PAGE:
Alabama electoral maps discriminate against Black voters, federal court rules | Alabama
Alabama Republicans illegally discriminated against Black voters when they drew the state’s seven new congressional districts last year and must quickly redraw the plan, a federal court has ruled.
The ruling is hugely consequential, a blunt assessment of the way lawmakers use their power to draw district lines to dilute the influence of Black and other minority voters.
Pending lawsuits in North Carolina and Texas similarly allege that lawmakers illegally drew districts on the basis of race.
About a quarter of Alabama’s population is Black but there is only one congressional district in the state where Black voters make up a majority.
Plaintiffs who sued in September argued it was possible to draw a second district where Black voters made up a sizable enough portion to elect the candidate of their choice.
A three-judge panel agreed on Monday, saying the state plan probably violated section 2 of the Voting Rights Act. That provision of the law outlaws voting practices that discriminate on the basis of race.
“Black voters have less opportunity than other Alabamians to elect candidates of their choice to Congress,” Stanley Marcus, a judge on the US court of appeals for the 11th circuit, wrote for a unanimous panel.
“The appropriate remedy is a congressional redistricting plan that includes either an additional majority Black congressional district, or an additional district in which Black voters otherwise have an opportunity to elect a representative of their choice.”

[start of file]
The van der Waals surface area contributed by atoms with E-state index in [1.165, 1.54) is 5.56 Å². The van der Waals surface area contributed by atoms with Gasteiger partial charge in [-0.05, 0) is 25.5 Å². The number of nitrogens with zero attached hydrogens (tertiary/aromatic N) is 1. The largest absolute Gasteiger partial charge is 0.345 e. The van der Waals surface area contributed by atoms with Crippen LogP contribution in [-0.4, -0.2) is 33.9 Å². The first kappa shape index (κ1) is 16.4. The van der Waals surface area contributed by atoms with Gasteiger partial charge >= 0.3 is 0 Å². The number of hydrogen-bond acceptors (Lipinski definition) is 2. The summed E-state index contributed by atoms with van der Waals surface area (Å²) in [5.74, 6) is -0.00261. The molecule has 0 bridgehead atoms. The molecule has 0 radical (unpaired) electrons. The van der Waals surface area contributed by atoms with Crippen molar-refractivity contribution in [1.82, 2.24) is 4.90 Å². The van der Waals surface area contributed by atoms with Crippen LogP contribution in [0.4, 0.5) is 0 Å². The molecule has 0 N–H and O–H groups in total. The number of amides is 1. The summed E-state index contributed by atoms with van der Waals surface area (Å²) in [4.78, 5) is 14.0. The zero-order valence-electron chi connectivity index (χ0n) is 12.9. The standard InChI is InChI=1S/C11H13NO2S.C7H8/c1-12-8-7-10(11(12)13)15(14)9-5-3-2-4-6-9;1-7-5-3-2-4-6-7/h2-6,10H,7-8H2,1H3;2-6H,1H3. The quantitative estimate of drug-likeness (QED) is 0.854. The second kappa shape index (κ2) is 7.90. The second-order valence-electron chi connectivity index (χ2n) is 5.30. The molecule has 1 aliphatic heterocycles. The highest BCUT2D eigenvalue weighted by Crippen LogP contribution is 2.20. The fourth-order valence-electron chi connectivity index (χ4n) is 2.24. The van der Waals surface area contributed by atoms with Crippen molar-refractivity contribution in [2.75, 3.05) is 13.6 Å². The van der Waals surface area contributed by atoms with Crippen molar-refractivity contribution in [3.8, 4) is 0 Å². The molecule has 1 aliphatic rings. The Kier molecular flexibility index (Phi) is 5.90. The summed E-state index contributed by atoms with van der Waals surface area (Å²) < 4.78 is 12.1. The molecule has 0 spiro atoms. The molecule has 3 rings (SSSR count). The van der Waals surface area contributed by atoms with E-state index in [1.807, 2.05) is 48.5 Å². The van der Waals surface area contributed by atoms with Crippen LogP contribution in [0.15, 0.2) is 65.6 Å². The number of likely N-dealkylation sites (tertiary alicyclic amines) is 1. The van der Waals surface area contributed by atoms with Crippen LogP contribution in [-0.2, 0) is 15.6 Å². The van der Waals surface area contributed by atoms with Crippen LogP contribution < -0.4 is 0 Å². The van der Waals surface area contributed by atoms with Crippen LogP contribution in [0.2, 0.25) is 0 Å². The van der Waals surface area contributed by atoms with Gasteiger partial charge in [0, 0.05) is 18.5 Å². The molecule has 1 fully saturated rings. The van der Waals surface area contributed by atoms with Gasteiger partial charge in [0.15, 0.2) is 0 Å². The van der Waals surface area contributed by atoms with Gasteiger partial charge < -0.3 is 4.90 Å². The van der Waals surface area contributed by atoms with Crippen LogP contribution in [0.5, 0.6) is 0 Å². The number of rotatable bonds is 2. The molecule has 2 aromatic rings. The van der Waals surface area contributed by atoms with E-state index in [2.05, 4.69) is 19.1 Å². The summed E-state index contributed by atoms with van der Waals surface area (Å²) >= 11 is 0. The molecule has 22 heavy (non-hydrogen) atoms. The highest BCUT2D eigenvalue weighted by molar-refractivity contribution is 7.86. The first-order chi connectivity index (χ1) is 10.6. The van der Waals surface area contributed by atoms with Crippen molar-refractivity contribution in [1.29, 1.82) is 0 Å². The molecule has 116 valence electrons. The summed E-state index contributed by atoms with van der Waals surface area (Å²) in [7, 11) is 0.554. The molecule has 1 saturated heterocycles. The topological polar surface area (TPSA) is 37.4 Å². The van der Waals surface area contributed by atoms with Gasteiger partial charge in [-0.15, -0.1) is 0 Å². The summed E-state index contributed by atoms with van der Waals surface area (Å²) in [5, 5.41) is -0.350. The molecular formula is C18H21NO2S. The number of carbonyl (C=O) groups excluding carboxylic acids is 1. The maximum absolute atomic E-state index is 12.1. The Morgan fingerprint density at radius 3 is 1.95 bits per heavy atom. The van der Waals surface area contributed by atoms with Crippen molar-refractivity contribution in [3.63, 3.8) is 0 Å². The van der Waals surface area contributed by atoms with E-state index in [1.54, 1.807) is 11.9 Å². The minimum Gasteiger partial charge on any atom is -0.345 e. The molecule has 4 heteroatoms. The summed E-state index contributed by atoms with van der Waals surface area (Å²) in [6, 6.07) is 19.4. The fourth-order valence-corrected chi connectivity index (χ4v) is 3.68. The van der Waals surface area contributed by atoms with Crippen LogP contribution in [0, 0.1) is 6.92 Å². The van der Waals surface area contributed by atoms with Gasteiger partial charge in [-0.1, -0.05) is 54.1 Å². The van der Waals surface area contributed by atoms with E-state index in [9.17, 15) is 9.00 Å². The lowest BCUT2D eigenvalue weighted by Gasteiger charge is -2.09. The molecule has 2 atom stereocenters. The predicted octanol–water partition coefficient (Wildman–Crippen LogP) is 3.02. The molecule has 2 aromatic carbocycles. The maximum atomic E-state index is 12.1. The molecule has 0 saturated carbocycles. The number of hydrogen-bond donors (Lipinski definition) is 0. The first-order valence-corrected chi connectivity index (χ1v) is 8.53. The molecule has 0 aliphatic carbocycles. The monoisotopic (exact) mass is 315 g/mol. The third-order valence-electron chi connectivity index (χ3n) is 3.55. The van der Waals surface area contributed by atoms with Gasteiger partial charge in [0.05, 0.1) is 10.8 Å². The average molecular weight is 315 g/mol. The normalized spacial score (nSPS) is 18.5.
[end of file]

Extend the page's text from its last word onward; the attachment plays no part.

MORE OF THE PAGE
Marcus, who was appointed by Bill Clinton, was joined in the opinion by Anna Manasco and Terry Moorer, both nominated by Donald Trump.
The Alabama attorney general, Steve Marshall, a Republican, said the state would appeal to the U.S. supreme court.
The panel ordered state lawmakers to come up with a new plan in 14 days, and pushed back the deadline for qualifying for the ballot from January 28 to February 11. If Republican lawmakers cannot come up with a new plan at that time, the court said it would appoint a special master to draw one.
The seventh congressional district in Alabama, which stretches from Birmingham to the rural Black Belt, has consistently elected a Black Democrat to Congress for 30 years. Nearly 56% of the voting-age population in the district is Black. The state’s other six districts have all been represented by white Republicans.
The plaintiffs in the case, including four voters, two state senators and several civil rights groups, argued that Alabama Republicans packed as many Black voters into the district as possible – about a third of Alabama’s Black population – in order to weaken their influence in other district across the state.
The new map also split Black communities elsewhere in the state, to dilute the influence of Black voters.
“It’s past time for Alabama to move beyond its sordid history of racial discrimination at the polls, and to listen to and be responsive to the needs and concerns of color voters,” Tish Gotell Faulks, legal director for the American Civil Liberties Union of Alabama, said in a statement.
The case is likely to be the first redistricting case the supreme court considers in this redistricting cycle, a process which occurs once every 10 years.
While the supreme court has said it can do nothing to stop partisan gerrymandering, district plans that make it harder for minority voters to elect the candidate of their choosing remain illegal under the Voting Rights Act.
Nicholas Stephanopolous, a Harvard professor who studies redistricting, tweeted that the case offered a “textbook” example of the kind of discrimination outlawed by the Voting Rights Act.
“If this doesn’t violate section 2, nothing does,” he said.